US 3201993 A
Description (OCR text may contain errors)
Aug. 24, 1965 o. c. MOODY ETAL 3,201,993
GAS SAMPLING APPARATUS Filed Feb. 4, 1963 FIG. I
TO GAS PUMP, WASHER CLEAN WATER SUPPLY INVENTOIU. OLIVER C. MOODY BY DAVIS l. CARTER ums, J ig A TTORNEYJ.
United States Patent Ohio Filed Feb. 4, 1963, Ser. No. 256,628 4 Claims. (Cl. 73-4215) This invention relates to gas sampling and apparatus, and more particularly to an apparatus for withdrawing samples of flue gas from furnace stacks for analysis to increase the efficiency of operation of the furnace.
The conventional method of obtaining flue gas samples from furnace stacks usually employs a tubular assembly which is projected through the furnace stack wall into the interior of the stack. In the usual case, the tube is formed with an inlet opening into the stack and a water supply is conducted through the tube to induce a flow of water and flue gas out of the tube to be conducted to conventional apparatus where the sample is prepared and analyzed in a well known manner. The basic problem encountered in all sampling methods and apparatus of which we are aware is that of obtaining a gas sample which is truly representative of the over-all flue gas composition. This difliculty is encountered because the flow patterns of the flue gas within the furnace stack are such that over an imaginary transverse cross-sectional area of the interior of the stack, the composition of the flue gas is found to vary substantially. Thus, gas samples collected from a single point within the stack usually are not repreesntative of the over-all flue gas composition and, in addition, may vary from time to time even though the furnace operating conditions are held constant. In some instances, attempts have been made to minimize this problem by collecting samples from a plurality of locations in the stack, but even sampling from a plurality of locations does not give accurately repeatable analyses and, at best, can give only an approximate average of the flue gas composition.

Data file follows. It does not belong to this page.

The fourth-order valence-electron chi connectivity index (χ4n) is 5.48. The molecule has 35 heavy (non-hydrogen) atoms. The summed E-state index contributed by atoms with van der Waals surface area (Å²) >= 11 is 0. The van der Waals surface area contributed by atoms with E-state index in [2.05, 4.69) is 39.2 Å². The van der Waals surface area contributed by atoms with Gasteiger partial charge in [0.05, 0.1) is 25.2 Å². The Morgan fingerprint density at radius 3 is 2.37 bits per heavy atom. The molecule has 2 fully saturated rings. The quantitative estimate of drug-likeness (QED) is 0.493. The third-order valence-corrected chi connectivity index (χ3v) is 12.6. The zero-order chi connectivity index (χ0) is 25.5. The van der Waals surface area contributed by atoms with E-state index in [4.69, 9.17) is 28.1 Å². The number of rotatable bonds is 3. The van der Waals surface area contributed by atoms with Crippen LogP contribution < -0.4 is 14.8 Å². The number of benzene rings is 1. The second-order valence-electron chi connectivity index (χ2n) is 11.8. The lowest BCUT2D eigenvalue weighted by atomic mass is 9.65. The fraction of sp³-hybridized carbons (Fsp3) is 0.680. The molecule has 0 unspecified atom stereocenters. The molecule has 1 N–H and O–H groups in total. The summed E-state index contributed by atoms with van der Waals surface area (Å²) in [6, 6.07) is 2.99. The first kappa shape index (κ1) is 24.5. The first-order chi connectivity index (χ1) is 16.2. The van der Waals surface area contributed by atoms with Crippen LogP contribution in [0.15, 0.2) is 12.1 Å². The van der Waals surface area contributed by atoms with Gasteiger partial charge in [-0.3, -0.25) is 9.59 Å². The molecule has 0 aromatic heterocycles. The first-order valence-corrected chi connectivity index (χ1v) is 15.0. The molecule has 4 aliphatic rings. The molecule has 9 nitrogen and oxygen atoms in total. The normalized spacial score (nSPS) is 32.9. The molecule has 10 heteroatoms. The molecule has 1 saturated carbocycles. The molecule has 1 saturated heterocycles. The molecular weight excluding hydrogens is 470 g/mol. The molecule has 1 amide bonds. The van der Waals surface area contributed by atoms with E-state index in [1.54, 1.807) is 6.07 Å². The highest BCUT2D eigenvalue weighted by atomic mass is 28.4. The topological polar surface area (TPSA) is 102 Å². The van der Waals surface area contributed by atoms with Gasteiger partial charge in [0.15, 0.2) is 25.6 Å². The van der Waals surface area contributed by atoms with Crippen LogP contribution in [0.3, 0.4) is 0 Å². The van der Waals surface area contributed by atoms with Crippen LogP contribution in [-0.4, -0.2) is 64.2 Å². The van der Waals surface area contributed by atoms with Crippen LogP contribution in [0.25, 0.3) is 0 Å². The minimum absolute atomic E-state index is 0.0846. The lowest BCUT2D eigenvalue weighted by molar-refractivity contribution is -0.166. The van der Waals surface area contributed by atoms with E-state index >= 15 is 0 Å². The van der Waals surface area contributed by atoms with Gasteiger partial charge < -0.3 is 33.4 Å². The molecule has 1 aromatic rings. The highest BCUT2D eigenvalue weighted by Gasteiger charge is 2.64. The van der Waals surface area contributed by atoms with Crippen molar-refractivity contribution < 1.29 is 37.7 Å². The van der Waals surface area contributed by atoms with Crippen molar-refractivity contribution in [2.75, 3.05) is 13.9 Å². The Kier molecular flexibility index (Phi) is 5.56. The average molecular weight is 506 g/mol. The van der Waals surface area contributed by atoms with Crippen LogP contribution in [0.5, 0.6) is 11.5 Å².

It is therefore a primary object of the present invention to provide an apparatus for obtaining a truly representative sample of flue gas from a furnace stack.
It is another object of the invention to provide an apparatus by means of which an accurate analysis of flue gas composition can be obtained by the withdrawal of a flue gas sample from a single location in the furnace stack.
Other objects and features of the invention will become apparent by reference to the following specification and to the drawings.
FIG. 1 is a detail side elevational view, partially in cross-section, of a gas sampling tube embodying the invention;
FIG. 2 is a side elevational view, partially schematic, of a typical gas sampling installation embodying the present invention employed in combination with a forced draft furnace stack; and
FIG. 3 is a cross-sectional view of a gas sampling installation embodying the present invention employed on a natural draft furnace stack.